So Much More and Less
for Jack Myers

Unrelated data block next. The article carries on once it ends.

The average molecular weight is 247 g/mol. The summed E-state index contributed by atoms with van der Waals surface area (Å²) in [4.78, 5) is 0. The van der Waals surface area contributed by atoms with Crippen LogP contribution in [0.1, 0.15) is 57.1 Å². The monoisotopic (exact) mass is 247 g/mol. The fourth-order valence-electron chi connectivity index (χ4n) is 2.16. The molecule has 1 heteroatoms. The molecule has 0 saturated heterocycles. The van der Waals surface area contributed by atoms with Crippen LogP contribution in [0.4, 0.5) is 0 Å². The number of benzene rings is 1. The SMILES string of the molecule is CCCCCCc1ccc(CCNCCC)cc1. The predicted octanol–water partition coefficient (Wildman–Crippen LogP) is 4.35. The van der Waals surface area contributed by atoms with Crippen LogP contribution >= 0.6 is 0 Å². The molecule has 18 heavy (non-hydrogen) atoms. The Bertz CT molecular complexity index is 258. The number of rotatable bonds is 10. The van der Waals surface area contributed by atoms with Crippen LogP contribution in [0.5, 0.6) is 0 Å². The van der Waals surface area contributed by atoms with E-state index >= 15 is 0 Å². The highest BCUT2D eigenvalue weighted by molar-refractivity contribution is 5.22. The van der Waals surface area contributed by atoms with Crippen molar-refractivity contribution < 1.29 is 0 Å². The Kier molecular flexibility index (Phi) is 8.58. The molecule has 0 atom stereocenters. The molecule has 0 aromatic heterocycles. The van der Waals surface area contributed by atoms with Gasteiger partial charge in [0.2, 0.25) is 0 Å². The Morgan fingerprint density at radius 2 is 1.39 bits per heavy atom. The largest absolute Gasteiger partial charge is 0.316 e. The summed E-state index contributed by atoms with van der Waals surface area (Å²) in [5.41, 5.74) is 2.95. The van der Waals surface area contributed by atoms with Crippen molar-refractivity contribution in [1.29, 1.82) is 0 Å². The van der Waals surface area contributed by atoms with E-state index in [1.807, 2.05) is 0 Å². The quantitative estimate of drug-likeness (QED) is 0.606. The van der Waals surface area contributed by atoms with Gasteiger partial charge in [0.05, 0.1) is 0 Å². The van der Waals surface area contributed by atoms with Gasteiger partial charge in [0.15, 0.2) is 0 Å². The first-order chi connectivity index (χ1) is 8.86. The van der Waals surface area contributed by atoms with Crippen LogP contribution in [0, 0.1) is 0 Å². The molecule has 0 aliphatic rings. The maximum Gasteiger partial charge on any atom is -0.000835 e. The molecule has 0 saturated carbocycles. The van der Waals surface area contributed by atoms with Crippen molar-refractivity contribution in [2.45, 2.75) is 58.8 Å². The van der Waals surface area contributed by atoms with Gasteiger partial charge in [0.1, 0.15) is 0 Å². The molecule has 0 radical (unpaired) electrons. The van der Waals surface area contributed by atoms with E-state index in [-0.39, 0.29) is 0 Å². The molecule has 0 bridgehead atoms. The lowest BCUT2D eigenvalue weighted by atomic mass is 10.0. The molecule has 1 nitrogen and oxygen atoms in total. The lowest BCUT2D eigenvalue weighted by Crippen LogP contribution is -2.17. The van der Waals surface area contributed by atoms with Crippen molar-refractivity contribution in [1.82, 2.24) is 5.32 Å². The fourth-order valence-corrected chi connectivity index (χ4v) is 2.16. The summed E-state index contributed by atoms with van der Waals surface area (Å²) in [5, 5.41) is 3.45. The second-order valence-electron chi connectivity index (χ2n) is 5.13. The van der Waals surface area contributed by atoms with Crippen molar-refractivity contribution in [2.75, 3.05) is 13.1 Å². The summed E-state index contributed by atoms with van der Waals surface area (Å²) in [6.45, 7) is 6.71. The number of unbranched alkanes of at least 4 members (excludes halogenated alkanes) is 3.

Imagine you’re the only guest in an empty motel. As you unpack your sweaters and underwear from the brocaded suitcase that used to be your mother’s, you find half a handful of loose pills have fallen out of the lining, IP 1780, vasodilators for blood pressure or angina. You don’t know whose they were or how they got there. Somehow you have reinjured your left shoulder. It’s freezing and moving fast into mountain shadow. Old enough to fear a heart attack, you’re ambivalent about the symptoms your father ignored. Tonight it’s a literary mystery and you’ve become the victim, the sleuth, maybe the guilty, or perhaps the ghost who can’t seem to tell his story without whimpering. Of course there’s no room service or mints on the pillow. The desk stopped answering calls when you checked in. When you twist for a cup of green tea on the night table, your shoulder turns into an electric jolt. It turns down as you bring the paper cup lower…an old injury come by to visit. The streets are starting to re-freeze the day’s thaw into a gigantic fingerprint; the whorls could hold a boot (yours). The highway out of town glints with ice. This is where you might expect to meet God, but no dice, it’s already the end of Sunday afternoon and guest preacher’s dog is barking dully from the pickup downshifting for lights two towns over. You’re going no further. Tonight you’re going to borrow a borrowed room with a tinny knocking in the wall by the window. Jack Myers appears where three deer had been foraging in the schoolyard no one uses anymore. Then he slips out from behind an Airstream resting on cement blocks moving cautiously as one of the town’s wild turkeys. Then he’s next to you wearing his shapeless moss green cardigan “I generally adjust my game down to the level of my opponents.” A soft collision barely drops in the side pocket, as if both of you are shooting eight-ball at Camelot Bowl & Billiards again. He offers constructive self-criticism like he’s stalling a mark. Jack’s brown eyes survey your life like freshly broken table. “Art is just an empty motel, you’re a guest, or work the nights.” It sounds enough like Jack, but you want his voice to be yours, or find his key on that red oblong holder, with “poem” instead of a room number. Wind tosses back translucent dust toward the swallowing sky. Jack apologizes, “Sorry I pretended to be your father so much. I couldn’t help it.” You can’t decide which disease you’ll die by tonight. The furnace kicks on like a water faucet dripping. You’ll find your place in the book you always read when you travel.